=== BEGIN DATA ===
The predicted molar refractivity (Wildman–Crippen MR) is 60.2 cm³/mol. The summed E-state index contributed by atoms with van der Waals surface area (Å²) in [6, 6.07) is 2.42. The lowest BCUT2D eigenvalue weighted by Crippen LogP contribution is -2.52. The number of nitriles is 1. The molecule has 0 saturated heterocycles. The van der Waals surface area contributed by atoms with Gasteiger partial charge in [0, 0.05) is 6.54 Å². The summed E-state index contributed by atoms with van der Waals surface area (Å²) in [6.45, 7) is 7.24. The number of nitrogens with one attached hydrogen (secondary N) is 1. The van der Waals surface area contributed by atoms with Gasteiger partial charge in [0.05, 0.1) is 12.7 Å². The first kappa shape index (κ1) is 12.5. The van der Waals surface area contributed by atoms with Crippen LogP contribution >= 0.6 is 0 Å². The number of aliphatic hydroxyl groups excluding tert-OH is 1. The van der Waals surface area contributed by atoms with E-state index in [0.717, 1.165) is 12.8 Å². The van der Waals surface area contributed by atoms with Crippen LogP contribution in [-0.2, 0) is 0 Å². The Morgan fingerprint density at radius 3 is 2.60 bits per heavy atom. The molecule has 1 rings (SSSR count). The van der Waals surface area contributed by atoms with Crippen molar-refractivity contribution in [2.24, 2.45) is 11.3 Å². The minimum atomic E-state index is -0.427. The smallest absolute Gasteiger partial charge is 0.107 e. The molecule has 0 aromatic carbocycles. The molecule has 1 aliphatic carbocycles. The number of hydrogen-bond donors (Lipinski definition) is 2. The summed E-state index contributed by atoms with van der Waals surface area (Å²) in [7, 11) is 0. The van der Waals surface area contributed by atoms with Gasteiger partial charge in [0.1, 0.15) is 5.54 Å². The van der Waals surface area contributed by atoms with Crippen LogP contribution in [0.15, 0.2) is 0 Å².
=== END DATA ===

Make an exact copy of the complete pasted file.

The predicted molar refractivity (Wildman–Crippen MR) is 60.2 cm³/mol. The summed E-state index contributed by atoms with van der Waals surface area (Å²) in [6, 6.07) is 2.42. The lowest BCUT2D eigenvalue weighted by Crippen LogP contribution is -2.52. The number of nitriles is 1. The molecule has 0 saturated heterocycles. The van der Waals surface area contributed by atoms with Gasteiger partial charge in [0, 0.05) is 6.54 Å². The summed E-state index contributed by atoms with van der Waals surface area (Å²) in [6.45, 7) is 7.24. The number of nitrogens with one attached hydrogen (secondary N) is 1. The van der Waals surface area contributed by atoms with Gasteiger partial charge in [0.05, 0.1) is 12.7 Å². The first kappa shape index (κ1) is 12.5. The van der Waals surface area contributed by atoms with Crippen LogP contribution >= 0.6 is 0 Å². The number of aliphatic hydroxyl groups excluding tert-OH is 1. The van der Waals surface area contributed by atoms with E-state index in [0.717, 1.165) is 12.8 Å². The van der Waals surface area contributed by atoms with Crippen LogP contribution in [-0.2, 0) is 0 Å². The Morgan fingerprint density at radius 3 is 2.60 bits per heavy atom. The molecule has 1 rings (SSSR count). The van der Waals surface area contributed by atoms with Crippen molar-refractivity contribution in [2.24, 2.45) is 11.3 Å². The minimum atomic E-state index is -0.427. The smallest absolute Gasteiger partial charge is 0.107 e. The molecule has 0 aromatic carbocycles. The molecule has 1 aliphatic carbocycles. The number of hydrogen-bond donors (Lipinski definition) is 2. The summed E-state index contributed by atoms with van der Waals surface area (Å²) in [7, 11) is 0. The van der Waals surface area contributed by atoms with Gasteiger partial charge in [0.1, 0.15) is 5.54 Å². The van der Waals surface area contributed by atoms with Crippen LogP contribution in [0.15, 0.2) is 0 Å².